Keys to the first 30 Tesla Model 3’s will be handed over at a special event on July 28. That doesn’t make much of a dent in the 370,000 preorders Tesla currently has for the vehicle but they plan to ramp up to 20,000 units a month by December. The Tesla Model 3 retails at $35,000 and with an EV tax rebate it reduces to $27,000. It’s Tesla’s first mass-market vehicle and they’re planning on a very aggressive production schedule.
You Need Infrastructure
“Its proposed ramp-up schedule would have it rivaling well-established U.S. market peers like BMW and Mercedes by year’s end. The only thing standing between Tesla and being the world’s first mass-market electric carmaker is proving it can build, deliver, and service enormous numbers of these vehicles—without sacrificing quality.”
Why should truckers pay attention? The answer lies in that innocuous word in the last sentence of Bloomberg’s quote – “service.”
Marc Llistosella, Head of Daimler Trucks Asia, provides another quote which sheds more light.
“In trucks, of course [Elon Musk’s] stepping into it, but we don’t see him as someone who is threatening us because you need a whole infrastructure, you need dealerships, you need infrastructure, you need maintenance.”
The point of that statement being that an electric vehicle needs a wide range of infrastructure support. It’s not just about developing the biggest, fastest or best! Personally I think Elon Musk is ahead of the game and can teach Llistosella a thing or two. Tesla already have a global infrastructure in place and the launch of the mass-market Tesla Model 3 is the tipping point – can it scale? Here is what we know:
Can the commercial trucking industry rise to the same challenge? Can it learn from and leverage what Tesla is putting in place? I think we can!
Who Is Working on Zero Emission Commercial Vehicles?
The short answer is most everyone but here are some specific examples.
Cummings Inc., a major diesel engine supplier, plan to have a fully electric drivetrain ready by the end of 2019. Daimler plan to begin mass production of its eCanter light duty electric truck in 2019. With an expected range of 62 miles between charges it will be limited to urban deliveries.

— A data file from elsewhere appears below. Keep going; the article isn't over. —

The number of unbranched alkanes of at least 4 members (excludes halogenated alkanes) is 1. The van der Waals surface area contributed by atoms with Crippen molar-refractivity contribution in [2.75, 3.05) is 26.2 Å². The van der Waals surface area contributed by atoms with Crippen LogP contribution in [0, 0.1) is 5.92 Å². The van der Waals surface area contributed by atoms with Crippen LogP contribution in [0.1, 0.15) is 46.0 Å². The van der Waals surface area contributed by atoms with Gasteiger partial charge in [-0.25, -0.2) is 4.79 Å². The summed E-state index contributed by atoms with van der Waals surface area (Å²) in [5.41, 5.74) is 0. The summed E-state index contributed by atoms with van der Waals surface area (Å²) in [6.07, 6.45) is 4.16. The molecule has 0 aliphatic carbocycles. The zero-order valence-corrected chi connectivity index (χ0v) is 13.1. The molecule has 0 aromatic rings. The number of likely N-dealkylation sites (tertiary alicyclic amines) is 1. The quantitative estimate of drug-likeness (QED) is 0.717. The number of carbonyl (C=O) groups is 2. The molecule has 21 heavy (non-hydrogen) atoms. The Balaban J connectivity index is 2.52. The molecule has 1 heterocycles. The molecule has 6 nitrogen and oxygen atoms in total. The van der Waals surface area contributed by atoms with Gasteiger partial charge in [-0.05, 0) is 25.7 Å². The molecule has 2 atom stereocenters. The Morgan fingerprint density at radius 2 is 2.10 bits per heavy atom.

The Nikola Motor Company introduced last year the Nikola One Class 8 hybrid hydrogen/electric truck. Powered by a 300 kW hydrogen fuel cell driving a 320 kW/hour battery it can drive 800 to 1200 miles on one fill with a full load.
Toyota have taken a similar approach with their “Project Portal” venture by using hydrogen fuel cells to power an 80,000 pound Class 8 tractor-trailer combo. The company is live testing short-haul drayage shuttling shipping containers between Los Angeles and Long Beach ports and various freight depots within a radius of 70 miles.
In September UPS will deploy its first electric hydrogen fuel cell, range-extended delivery trucks in Sacramento, California. Designed in partnership with the US DOE and others, the vehicles are intended to meet the same route and range standards as the company’s diesel trucks.
And of course Tesla themselves announced a semi-truck which will be launched in September. Details are hard to come by but according to Elon Musk, who drove a prototype around the parking lot, “it drives like a sports car.”
Long-Haul Faces the Greater Infrastructure Challenges
Charging stations and maintenance shops for short-haul trucks are much less of a challenge than long-haul, which is why we are seeing much more development in the short-haul category.
The majority of infrastructure challenges are for long-haul trucking. Nikola Motors plans to build its own network of 300 hydrogen stations across the country and Tesla, the remaining long-haul focused company, has infrastructure in place of which I’m sure some could be upgraded to accommodate semi-trucks.
Forward Thinking Gas Stations and Truck Stops Might Be the Best Solution
Rising fuel efficiency and electric vehicles will significantly disrupt gas stations and truck stops. According to the Washington Post federal estimates suggest that by 2035, US drivers could be consuming 20% less gasoline than they do today.
“Those kiosks that just sell gallons and smokes are going to have to change,” said John Eichberger, executive director of the NACS-founded Fuels Institute. “They’re going to lose gallons. Plain and simple, no way around it.”
To adapt the typical gas station of the future will look more like a restaurant or highway rest stop than a convenience store, in order to encourage higher-margin purchases while drivers wait for their vehicles to be charged.
Tristen Griffith is the president of the Sacramento 49er Travel Plaza, a truck stop:
“We want to sell gas and diesel, but our future is electric vehicles, and trucks are going to be driverless,” said Griffith. “Times are changing, and we need to keep up with that change as well, if we want to be smart and stay ahead of the game.”
Tesla is way ahead of the game. They are changing our future. Paying close attention to what Tesla are doing can only benefit anyone involved in the transportation industry.
If you’re interested in learning how shipping by rail might better meet your freight transportation needs call New Mexico Transloading at 505 – 908 – 1911. We’d be delighted to have a conversation with you.